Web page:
Only outspoken comedian and actor Russell Brand entered the fray wholeheartedly, taking on a new role as political satirist with his homemade YouTube clips "The Trews" (True News). Penelope Cruz and Javier Bardem felt the need to clarify their position after signing an open letter in Spanish that called on the European Union to end Israel's operation in Gaza following severe criticism from some Hollywood producers and fellow actors like Jon Voight. Singer Selena Gomez ended up explaining her Instagram post "It's about humanity. Pray for Gaza." Rihanna deleted a tweet containing a "#freepalestine" hashtag after only a few minutes, and Jon Stewart's consistent criticism of the war on Gaza prompted Hillary Clinton herself to appear on his programme to take issue with him.

Challenging stereotypes?

McCarthyism may be long gone, but certain topics are sure to generate a swift response, and Hollywood's recent attempts to challenge stereotypes about the Middle East remain cautious. Most celebrities, even those who do humanitarian work in the Middle East, prefer to remain silent.

McCarthyism may be long gone, but certain topics are sure to generate a swift response, and Hollywood's recent attempts to challenge stereotypes about the Middle East remain cautious. Most celebrities, even those who do humanitarian work in the Middle East, prefer to remain silent.

So why is it so important for pundits and chat show hosts, who are intent on presenting themselves as educated and liberal, to trash Islam with simplifying, blanket statements? Taking a cue from Harris, let me "break it down" into circles.

My three circles aren't concentric; they overlap, and can lead to infinite combinations and variations. The circles correspond to (a) pundits who are less liberal and more racist than they claim to be, (b) pundits who have overriding political agendas and very consciously promote half-truths and stereotypes in order to influence large audiences who don’t have the time or inclination to do their own research, and (c) all remaining pundits. There is a poll out there somewhere showing that category (b) accounts for 20 percent of pundits worldwide, and 70 percent of pundits in the Christian, English-speaking world.

More seriously, what is the overriding agenda? Trashing Islam is about disseminating simplistic ideas that lend support to precise political goals, and it allows supporters of certain aspects of US foreign policy to justify past, present, and future mistakes. If American voters can be given the impression that most Muslims are sexist, homophobic, intolerant fanatics who murder and behead at the drop of a hat, then they may just believe that it is necessary to invade countries in which Muslims are the majority - it hardly matters which country, as long as wrecking its political, economic, and social fabric serves the primary goals of controlling oil resources, profiting from the arms trade, and allowing Israel to feel safe (irrespective of whether its feelings of insecurity correspond to reality).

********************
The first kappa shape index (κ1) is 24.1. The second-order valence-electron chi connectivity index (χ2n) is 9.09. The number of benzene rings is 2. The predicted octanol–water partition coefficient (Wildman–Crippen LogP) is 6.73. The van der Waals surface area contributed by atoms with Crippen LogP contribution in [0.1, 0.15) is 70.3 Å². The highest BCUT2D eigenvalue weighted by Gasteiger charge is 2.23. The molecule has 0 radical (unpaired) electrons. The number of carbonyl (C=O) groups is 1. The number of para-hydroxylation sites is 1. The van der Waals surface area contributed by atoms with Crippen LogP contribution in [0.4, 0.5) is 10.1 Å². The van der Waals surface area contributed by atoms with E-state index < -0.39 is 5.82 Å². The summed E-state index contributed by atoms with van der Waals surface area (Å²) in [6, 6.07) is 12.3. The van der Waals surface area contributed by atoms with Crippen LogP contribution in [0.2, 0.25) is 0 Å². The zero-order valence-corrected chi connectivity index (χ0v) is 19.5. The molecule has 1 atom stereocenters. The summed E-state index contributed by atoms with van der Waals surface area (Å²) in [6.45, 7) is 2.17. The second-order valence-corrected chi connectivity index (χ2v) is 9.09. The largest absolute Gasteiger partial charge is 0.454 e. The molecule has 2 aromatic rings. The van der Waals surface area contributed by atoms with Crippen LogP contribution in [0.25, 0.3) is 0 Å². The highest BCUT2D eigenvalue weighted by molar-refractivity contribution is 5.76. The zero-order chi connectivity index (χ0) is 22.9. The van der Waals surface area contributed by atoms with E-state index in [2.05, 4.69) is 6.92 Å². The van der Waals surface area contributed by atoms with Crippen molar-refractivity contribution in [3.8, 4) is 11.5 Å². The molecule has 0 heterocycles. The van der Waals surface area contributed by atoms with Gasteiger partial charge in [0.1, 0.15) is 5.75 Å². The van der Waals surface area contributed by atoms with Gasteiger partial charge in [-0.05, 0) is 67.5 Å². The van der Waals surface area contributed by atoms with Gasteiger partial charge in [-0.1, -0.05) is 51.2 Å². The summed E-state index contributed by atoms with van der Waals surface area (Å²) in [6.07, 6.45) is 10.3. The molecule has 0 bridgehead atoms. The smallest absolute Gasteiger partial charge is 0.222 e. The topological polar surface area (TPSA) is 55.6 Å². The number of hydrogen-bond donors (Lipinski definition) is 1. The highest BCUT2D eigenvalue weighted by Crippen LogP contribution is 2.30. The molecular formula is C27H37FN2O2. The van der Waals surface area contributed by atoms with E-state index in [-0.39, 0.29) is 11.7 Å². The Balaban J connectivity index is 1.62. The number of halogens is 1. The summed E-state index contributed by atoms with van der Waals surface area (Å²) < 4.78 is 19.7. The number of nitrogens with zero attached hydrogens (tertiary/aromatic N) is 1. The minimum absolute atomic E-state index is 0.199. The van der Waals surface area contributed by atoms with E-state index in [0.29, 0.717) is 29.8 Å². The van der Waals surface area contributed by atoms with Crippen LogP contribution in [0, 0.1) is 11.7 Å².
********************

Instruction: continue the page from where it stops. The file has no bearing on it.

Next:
'Unsophisticated'

The primary example of this in recent times was going to war in Iraq in 2003, which took place despite the largest international anti-war protests that have ever taken place, and which directly contributed to creating extremists on the ground. The perfectly rational idea that the overwhelming majority of Muslims want peace, political freedom, economic comfort, and education for their children, is far too dangerous for leaders, their advisers, and the powerful pundits who support them and disseminate a particular message, as it would require them to look reality in the eye and make decisions based on it.

Earlier last week, previous comments about Islam by Maher led to Reza Aslan's excoriation of his "unsophisticated" thought process on CNN, which went viral. Aslan is an Iranian American academic and scholar of religions, but Affleck's contribution to the debate proves that you don't need to be a specialist or a PhD to recognise racism and speak out against it. That Affleck's passionate defence is so unusual reveals, depressingly, that stereotyping relating to the Middle East, Arabs, and Muslims, who are all lumped together as if they were the same thing has remained unchallenged in mainstream US media, entertainment and television - hopefully until now.

Lana Asfour is a journalist based in London and Beirut. Her articles and photographs have been published by the Times, BBC online, the New Statesman, Observer, New York Review of Books, Daily Star Beirut, OpenDemocracy and Granta, among others.

Source: Al Jazeera